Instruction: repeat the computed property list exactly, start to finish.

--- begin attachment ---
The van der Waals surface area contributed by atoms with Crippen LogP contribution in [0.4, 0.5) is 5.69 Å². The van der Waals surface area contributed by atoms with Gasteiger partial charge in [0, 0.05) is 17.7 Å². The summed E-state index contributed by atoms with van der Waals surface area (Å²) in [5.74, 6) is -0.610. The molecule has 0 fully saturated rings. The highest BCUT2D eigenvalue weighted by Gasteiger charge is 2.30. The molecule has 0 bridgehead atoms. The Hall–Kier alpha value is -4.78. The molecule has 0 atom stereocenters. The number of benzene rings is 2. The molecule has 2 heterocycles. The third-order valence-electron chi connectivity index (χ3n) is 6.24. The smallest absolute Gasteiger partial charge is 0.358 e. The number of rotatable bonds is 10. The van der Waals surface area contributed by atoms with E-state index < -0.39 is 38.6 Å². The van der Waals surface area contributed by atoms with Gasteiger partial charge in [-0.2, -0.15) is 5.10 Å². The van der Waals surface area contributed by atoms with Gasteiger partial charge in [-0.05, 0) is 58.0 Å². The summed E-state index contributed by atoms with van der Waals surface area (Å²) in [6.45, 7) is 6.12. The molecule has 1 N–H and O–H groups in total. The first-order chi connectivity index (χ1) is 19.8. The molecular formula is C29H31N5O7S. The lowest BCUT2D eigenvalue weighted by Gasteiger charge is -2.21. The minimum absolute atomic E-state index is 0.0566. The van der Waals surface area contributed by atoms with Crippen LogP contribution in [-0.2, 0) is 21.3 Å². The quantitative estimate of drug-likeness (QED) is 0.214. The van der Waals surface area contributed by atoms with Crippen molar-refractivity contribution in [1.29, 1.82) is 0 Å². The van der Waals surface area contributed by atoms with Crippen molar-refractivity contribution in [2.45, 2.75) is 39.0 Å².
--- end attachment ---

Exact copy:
The van der Waals surface area contributed by atoms with Crippen LogP contribution in [0.4, 0.5) is 5.69 Å². The van der Waals surface area contributed by atoms with Gasteiger partial charge in [0, 0.05) is 17.7 Å². The summed E-state index contributed by atoms with van der Waals surface area (Å²) in [5.74, 6) is -0.610. The molecule has 0 fully saturated rings. The highest BCUT2D eigenvalue weighted by Gasteiger charge is 2.30. The molecule has 0 bridgehead atoms. The Hall–Kier alpha value is -4.78. The molecule has 0 atom stereocenters. The number of benzene rings is 2. The molecule has 2 heterocycles. The third-order valence-electron chi connectivity index (χ3n) is 6.24. The smallest absolute Gasteiger partial charge is 0.358 e. The number of rotatable bonds is 10. The van der Waals surface area contributed by atoms with E-state index < -0.39 is 38.6 Å². The van der Waals surface area contributed by atoms with Gasteiger partial charge in [-0.2, -0.15) is 5.10 Å². The van der Waals surface area contributed by atoms with Gasteiger partial charge in [-0.05, 0) is 58.0 Å². The summed E-state index contributed by atoms with van der Waals surface area (Å²) in [6.45, 7) is 6.12. The molecule has 1 N–H and O–H groups in total. The first-order chi connectivity index (χ1) is 19.8. The molecular formula is C29H31N5O7S. The lowest BCUT2D eigenvalue weighted by Gasteiger charge is -2.21. The minimum absolute atomic E-state index is 0.0566. The van der Waals surface area contributed by atoms with Crippen LogP contribution in [-0.2, 0) is 21.3 Å². The quantitative estimate of drug-likeness (QED) is 0.214. The van der Waals surface area contributed by atoms with Crippen molar-refractivity contribution in [1.29, 1.82) is 0 Å². The van der Waals surface area contributed by atoms with Crippen molar-refractivity contribution in [2.45, 2.75) is 39.0 Å².